• See, I’m a Canadian so maybe my views are a little different on this issue. In Canada, we have “hate speech” laws which ban bigotted speech. Your speech is free until it infringes on someone’s right not be harmed by you. So in Canada you can’t go on television and say that, for example, black people are inferior to white people. That’s against the law and you will be fined and possibly even face jail time. And I think that’s justified. Now, obviously, there are limits on what can and should be defined as hate speech. Calling someone a jerk for cutting you in line is not hate speech. But someone cuts you in line and you call them by a racial, gender, or LGBT slur, then you’ve crossed a line.

    So I’m all for GAB and I don’t think it comes anywhere close to infringing on free speech. And maybe that’s the result of the society I live in where what GAB is trying to prevent is already punishable by law. But there’s a difference and too many people are forgetting that.

  • I’m re-visiting for the first time since I signed and I’m rather shocked that there aren’t a load more signatures. All we’re agreeing with by signing is to follow basic decent human behaviour. What’s wrong with that?

  • god

    Fuck all you niggers, i know your faggots

  • Ahh the Beauty of discussion, not just one-sided spewing of a limited perspective.
    Thanks for this.

  • RPGer in an FPS home

    I just wanted to say thanks. I’m posting anonymously to protect my son’s anonymity. He and I are both gamers, and recently he told me that he thinks he might be gay. He is still very young, and I would love for him to grow up in gaming communities where hate speech is NOT the norm. I am a proud girl gamer and a proud mom, and I believe that if we all work together we can make gaming even more awesome than it already is – somewhere we can all be the best aspects of ourselves, all the time.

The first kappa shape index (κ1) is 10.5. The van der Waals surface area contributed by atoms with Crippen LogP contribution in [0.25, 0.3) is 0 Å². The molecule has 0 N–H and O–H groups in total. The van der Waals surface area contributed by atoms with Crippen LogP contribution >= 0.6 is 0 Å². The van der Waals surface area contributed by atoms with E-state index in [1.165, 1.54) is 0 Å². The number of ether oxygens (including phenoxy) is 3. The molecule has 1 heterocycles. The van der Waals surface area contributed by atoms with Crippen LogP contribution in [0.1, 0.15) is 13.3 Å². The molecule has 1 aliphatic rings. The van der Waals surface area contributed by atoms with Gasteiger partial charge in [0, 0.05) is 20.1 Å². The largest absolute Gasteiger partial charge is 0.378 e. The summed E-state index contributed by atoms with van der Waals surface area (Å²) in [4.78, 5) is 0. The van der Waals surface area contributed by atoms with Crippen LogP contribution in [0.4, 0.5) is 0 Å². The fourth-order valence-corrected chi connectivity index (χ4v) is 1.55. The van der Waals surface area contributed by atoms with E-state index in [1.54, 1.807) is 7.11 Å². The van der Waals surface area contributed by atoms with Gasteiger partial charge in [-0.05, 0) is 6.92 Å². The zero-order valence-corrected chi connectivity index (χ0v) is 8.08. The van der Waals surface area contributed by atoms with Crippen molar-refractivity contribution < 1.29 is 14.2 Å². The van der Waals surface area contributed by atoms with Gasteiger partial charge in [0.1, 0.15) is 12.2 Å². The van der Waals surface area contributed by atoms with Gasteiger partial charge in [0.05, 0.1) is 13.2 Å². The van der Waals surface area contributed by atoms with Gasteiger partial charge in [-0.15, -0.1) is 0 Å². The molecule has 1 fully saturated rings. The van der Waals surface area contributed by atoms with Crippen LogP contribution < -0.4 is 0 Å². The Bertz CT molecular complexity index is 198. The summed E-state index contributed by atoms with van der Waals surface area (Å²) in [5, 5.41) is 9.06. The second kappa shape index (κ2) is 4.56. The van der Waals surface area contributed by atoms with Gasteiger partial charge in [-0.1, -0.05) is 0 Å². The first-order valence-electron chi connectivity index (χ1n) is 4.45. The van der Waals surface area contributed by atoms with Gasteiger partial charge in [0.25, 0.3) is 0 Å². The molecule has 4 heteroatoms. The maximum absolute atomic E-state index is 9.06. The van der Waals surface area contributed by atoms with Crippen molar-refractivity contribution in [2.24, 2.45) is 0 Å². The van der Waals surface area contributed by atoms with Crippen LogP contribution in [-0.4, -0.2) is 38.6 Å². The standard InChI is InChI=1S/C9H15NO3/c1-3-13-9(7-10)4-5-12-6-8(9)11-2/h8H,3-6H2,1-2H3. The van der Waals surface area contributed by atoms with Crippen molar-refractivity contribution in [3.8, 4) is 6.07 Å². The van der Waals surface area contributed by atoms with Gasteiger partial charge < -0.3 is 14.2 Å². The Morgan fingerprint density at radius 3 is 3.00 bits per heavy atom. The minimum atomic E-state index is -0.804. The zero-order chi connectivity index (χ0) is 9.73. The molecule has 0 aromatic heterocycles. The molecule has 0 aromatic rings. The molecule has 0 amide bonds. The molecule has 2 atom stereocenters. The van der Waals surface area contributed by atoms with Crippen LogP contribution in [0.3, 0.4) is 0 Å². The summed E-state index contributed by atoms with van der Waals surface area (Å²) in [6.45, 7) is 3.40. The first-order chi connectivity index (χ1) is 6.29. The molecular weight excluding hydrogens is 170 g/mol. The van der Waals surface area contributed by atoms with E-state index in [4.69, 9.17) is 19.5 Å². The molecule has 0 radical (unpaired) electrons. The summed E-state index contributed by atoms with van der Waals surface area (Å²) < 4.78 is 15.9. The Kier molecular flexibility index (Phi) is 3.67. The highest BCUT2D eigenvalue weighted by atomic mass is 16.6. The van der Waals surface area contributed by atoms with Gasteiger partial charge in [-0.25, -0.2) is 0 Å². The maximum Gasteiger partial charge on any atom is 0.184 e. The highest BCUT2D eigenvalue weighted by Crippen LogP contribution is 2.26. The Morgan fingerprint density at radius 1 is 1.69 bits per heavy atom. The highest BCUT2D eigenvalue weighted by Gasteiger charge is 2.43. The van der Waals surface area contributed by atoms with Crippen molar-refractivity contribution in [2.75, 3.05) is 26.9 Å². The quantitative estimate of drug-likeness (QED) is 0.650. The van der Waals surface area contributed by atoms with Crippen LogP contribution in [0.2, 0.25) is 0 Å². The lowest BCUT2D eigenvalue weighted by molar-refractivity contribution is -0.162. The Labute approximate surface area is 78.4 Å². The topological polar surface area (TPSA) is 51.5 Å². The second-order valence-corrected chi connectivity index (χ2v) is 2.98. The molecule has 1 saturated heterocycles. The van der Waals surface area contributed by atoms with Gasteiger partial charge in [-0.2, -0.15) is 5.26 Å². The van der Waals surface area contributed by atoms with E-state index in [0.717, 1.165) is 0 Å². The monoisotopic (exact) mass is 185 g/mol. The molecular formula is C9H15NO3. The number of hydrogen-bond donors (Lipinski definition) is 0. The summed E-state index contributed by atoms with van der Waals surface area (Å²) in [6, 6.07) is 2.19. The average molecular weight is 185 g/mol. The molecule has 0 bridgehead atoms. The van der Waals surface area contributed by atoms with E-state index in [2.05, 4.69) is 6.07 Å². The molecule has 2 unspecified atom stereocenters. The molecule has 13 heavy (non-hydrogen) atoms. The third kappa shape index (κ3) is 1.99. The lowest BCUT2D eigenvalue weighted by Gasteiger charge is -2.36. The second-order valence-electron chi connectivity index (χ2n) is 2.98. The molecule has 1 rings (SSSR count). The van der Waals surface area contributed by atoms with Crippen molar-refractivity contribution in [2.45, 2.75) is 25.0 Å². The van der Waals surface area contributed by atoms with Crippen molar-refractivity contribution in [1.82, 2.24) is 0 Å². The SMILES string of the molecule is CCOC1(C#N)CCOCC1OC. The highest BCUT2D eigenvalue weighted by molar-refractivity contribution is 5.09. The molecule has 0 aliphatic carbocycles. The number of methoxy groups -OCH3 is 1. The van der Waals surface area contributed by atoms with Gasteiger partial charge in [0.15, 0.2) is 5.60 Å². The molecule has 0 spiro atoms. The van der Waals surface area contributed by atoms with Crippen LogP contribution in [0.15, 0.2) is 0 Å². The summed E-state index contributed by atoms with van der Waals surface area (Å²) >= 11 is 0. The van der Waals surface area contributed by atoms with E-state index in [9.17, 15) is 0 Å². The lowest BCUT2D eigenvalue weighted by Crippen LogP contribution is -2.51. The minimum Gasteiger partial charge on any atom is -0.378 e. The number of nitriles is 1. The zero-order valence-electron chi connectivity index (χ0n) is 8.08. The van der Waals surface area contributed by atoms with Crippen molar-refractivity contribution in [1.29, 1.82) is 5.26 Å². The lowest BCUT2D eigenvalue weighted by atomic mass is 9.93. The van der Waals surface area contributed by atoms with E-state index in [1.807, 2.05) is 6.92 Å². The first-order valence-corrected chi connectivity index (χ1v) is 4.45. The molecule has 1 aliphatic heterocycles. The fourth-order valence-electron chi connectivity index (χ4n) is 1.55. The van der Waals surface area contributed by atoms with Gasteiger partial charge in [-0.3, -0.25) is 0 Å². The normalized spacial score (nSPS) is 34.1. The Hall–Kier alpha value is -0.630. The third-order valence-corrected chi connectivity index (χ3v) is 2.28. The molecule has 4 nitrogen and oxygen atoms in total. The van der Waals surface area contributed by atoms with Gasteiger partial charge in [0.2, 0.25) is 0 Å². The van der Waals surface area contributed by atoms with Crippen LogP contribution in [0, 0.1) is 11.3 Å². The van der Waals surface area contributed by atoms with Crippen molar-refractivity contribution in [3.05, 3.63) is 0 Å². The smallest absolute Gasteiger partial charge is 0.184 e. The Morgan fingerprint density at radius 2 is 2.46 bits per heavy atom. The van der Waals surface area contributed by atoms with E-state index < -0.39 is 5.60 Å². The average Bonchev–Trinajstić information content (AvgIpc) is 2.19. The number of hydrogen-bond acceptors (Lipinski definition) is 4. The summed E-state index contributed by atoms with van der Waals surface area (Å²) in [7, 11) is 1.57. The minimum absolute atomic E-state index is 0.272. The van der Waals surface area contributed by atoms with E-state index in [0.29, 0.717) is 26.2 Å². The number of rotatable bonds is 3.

The Pledge:

As a gamer, I realize I contribute to an incredibly diverse social network of gamers around the world, and that my actions have the ability to impact others. In effort to make a positive impact, and to create a community that is welcoming to all, I pledge to not use bigoted language while gaming, online and otherwise.

Bigoted language includes, but is not limited to, slurs based on race? (e.g, "chink," "nigger," "wetback"), ethnicity? (e.g., "kyke," "polock"), gender? (e.g., "cunt," "bitch," "tranny"), religion? (e.g., "dirty jew," "papist"), sexual orientation? (e.g., "gay," "fag[got]," "dyke"), and disability? (e.g., "retard[ed]").

Read more about the pledge, including what is and isn't included, and the overall purpose here.

Read why you shouldn't use the word "rape" casually here.

Sign the Pledge